Alcalá View 1987 4.3

organizations, including Phi Alpha Theta, the inter- national history honors society; the Organization of American Historians; the Business History Commit- tee; and the History Com- mittee of the Broadcast Education Association. Survivors include his wife, Barbara; two sons, Steven of New Orleans and David of San Diego ; two daughters, Barbara Boyle of Tuxas and Catherine of Kan- sas City, Mo.; his mother, Frances, of St. Louis; and two grandchildren. USD has established the C. Joseph Pusateri Scholar- ship Fund. Memorial contri- butions may be made to the fund by contacting the Pro- vost's Office. •

Pusateri (Continuedfrompage 1)

) ·, C. Joseph Pusateri


Dr. Thurber recalls. "He told me to kick his bed or throw a pillow at him if it hap- pened again." But that evening, Dr. Pusateri - without saying anything about the previous night's snoring - stayed up until after his young col- league was fast asleep. Dr. Thurber slept peacefully until morning. "I think that incident expresses his tremendous kindness," Dr. Thurber says. "He was such a fine dean because even though he could be tough , there was this underlying kindness about him. He was a sweet man." Dr. Pusateri came to USD in 1977 from Loyola Univer- sity in New Orleans. Previ- ously he had taught at John Carroll University in Cleveland. The St. Louis native authored four books on broadcasting and business, the most recent being A His- tory of American Business, published in 1984. He also penned several articles on American business and economic history for peri- odicals and scholarly publications. Dr. Pusateri also was active in many professional

A friend forthose far from home By Maureen McDonald

Yuette Jlontatne

the 1987 Staff Employee of the Year Award, an honor she appreciates. " It is won- derful what USD does to rec- ognize employees who love their work and excel at it. It means so much more com- ing from a group of such good people." Fontaine's goals for the future are to get American students more involved in international education. She hopes to organize a university-wide mentor pro- gram that would enable more people to meet and support international stu- dents and also learn more about other countries. "The real reason interna- tional students come to USD is that others have gone home to tell of the quality people and educa- tion here. In essence we're building bridges ," she says. "That's what it's all about. •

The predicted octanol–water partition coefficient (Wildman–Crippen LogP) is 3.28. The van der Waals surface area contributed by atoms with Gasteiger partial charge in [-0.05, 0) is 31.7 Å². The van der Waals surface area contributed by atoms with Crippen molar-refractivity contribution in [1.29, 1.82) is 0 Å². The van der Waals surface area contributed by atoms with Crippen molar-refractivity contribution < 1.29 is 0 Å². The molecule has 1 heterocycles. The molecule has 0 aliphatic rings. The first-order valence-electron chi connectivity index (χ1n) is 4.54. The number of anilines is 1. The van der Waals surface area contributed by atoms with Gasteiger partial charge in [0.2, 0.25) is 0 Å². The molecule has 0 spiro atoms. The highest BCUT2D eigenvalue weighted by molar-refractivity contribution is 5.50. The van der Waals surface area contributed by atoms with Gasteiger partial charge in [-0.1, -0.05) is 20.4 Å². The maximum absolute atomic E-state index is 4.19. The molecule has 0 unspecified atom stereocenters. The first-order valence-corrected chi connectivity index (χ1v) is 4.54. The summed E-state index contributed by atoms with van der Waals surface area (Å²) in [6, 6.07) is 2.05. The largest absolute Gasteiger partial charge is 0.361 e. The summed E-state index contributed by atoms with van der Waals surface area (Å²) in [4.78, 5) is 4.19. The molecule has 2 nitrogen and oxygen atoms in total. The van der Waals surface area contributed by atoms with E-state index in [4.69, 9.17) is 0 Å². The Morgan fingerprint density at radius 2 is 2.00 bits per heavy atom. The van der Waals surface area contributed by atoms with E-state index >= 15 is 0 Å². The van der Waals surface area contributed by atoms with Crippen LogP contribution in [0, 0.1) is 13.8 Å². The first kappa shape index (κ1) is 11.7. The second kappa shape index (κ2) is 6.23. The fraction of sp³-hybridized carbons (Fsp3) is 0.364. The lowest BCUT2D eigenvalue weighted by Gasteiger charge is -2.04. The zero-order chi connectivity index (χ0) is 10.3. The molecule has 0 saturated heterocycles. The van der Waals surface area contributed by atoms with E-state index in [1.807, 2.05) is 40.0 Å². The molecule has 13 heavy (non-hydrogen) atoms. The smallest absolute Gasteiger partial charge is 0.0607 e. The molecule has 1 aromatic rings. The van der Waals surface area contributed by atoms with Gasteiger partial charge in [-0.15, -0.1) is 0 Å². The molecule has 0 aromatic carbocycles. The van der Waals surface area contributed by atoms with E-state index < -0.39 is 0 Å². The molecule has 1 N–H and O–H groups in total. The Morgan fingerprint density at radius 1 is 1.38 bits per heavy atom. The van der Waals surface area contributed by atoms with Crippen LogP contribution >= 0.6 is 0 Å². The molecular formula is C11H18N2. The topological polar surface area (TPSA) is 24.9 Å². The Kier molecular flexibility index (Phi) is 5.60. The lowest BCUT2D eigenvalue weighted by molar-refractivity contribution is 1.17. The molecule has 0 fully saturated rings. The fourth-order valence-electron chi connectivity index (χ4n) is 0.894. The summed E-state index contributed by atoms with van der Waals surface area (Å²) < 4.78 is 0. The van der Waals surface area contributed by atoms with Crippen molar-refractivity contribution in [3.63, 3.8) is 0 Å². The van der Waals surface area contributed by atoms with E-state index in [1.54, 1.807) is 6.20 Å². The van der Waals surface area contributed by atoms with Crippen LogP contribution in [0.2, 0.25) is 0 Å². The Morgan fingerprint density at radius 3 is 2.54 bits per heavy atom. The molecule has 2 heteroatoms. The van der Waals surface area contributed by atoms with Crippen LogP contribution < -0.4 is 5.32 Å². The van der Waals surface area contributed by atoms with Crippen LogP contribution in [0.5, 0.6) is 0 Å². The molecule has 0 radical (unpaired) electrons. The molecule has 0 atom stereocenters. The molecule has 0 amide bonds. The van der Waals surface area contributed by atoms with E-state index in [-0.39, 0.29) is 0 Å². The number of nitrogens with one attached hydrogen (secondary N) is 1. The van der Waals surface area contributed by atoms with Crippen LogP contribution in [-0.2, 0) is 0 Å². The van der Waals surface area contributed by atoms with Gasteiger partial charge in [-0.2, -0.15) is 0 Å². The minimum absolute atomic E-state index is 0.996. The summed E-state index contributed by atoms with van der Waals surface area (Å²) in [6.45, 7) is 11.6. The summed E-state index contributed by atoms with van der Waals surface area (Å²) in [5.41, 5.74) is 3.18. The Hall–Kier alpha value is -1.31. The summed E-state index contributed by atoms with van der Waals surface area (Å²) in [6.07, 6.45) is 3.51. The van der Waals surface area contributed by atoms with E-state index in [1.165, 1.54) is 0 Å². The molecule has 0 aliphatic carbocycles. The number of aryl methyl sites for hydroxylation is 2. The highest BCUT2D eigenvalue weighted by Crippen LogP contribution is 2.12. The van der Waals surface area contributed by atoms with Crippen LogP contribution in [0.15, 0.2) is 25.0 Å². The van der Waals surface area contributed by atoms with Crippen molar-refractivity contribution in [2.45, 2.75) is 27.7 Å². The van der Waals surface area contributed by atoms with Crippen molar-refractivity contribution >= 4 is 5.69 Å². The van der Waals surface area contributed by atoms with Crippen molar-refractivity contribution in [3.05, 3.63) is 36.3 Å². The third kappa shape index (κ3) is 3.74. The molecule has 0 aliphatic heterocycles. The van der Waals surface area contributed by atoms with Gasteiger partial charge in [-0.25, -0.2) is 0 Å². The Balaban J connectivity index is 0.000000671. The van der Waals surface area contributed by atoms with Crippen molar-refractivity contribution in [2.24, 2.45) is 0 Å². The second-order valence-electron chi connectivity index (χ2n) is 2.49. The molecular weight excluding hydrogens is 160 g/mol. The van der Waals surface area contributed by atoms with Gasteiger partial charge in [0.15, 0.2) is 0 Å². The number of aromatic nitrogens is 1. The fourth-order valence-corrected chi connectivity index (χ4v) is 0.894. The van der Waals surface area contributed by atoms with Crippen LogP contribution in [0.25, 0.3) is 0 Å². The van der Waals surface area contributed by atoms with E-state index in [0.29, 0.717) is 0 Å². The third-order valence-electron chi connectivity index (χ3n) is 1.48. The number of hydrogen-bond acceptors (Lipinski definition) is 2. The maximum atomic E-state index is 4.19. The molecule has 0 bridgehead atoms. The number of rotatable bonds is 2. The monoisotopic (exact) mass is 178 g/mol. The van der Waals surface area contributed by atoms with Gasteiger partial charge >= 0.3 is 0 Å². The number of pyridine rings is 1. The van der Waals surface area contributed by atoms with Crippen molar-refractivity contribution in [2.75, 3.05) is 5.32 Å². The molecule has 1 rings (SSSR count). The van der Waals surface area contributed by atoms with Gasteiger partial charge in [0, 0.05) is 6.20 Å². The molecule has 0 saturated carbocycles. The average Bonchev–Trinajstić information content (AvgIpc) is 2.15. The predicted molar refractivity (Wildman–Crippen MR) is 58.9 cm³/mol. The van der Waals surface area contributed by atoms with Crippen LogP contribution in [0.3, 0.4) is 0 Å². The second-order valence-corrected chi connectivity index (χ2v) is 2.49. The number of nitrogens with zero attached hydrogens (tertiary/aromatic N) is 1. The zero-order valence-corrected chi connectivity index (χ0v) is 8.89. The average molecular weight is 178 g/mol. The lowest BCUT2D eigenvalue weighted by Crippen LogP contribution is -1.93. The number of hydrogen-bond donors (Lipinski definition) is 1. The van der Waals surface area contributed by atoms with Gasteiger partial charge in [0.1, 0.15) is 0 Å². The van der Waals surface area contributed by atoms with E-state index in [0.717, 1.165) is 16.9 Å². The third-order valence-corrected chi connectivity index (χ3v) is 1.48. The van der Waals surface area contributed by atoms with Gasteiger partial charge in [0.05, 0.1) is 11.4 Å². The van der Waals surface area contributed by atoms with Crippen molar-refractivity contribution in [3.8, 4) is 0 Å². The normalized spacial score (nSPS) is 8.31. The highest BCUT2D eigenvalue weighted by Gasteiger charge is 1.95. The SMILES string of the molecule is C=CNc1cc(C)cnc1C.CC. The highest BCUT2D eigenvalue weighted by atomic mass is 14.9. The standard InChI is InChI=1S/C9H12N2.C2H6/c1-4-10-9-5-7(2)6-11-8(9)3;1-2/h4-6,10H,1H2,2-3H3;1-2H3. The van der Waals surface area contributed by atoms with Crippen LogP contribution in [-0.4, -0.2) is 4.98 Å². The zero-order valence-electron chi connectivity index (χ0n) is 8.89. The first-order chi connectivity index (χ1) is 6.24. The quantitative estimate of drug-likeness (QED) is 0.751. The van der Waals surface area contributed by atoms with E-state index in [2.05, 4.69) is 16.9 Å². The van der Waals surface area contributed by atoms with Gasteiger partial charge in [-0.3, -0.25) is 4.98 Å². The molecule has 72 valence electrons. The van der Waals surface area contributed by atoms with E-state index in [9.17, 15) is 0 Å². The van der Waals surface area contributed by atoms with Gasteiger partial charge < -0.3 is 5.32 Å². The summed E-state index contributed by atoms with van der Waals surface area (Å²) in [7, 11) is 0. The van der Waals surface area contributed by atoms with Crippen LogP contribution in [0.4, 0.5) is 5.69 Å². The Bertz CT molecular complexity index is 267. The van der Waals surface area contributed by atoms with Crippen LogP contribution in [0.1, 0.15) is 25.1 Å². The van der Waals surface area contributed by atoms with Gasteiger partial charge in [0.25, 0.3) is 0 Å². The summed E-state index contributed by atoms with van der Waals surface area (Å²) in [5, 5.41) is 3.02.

support to students whose homes are often thousands of miles away. In addition, she oversees the activities of the International Students Association, a club on campus. A four-year veteran at USD, Fontaine started part- time assisting the Master of Comparative Law program and was immediately inter- ested in international edu- cation . She now advises students who represent nearly every country, from Europe to the Mid and Far East. to Asia and Africa. "When you think that you can do so much to improve U.S. relations with other countries you realize how important international education is," she says. Known throughout cam- pus for her willingness to be helpful and her friendly demeanor, Fontaine was one of three runners-up for

'A' re you Yvette?"

Those are the words of many

international students upon arrival at USD, when they finally meet the student adviser they've heard about from their friends. Yvette Fontaine is not only international student adviser for all of the Univer- sity's undergrads but she is also the assistant for the Master of Comparative Law program, which keeps her busy coordinating activities of law students from abroad. As international student adviser, Fontaine concerns herself with the academic and personal welfare of her students. That includes not only housing and paper- work details but also giving

Made with FlippingBook flipbook maker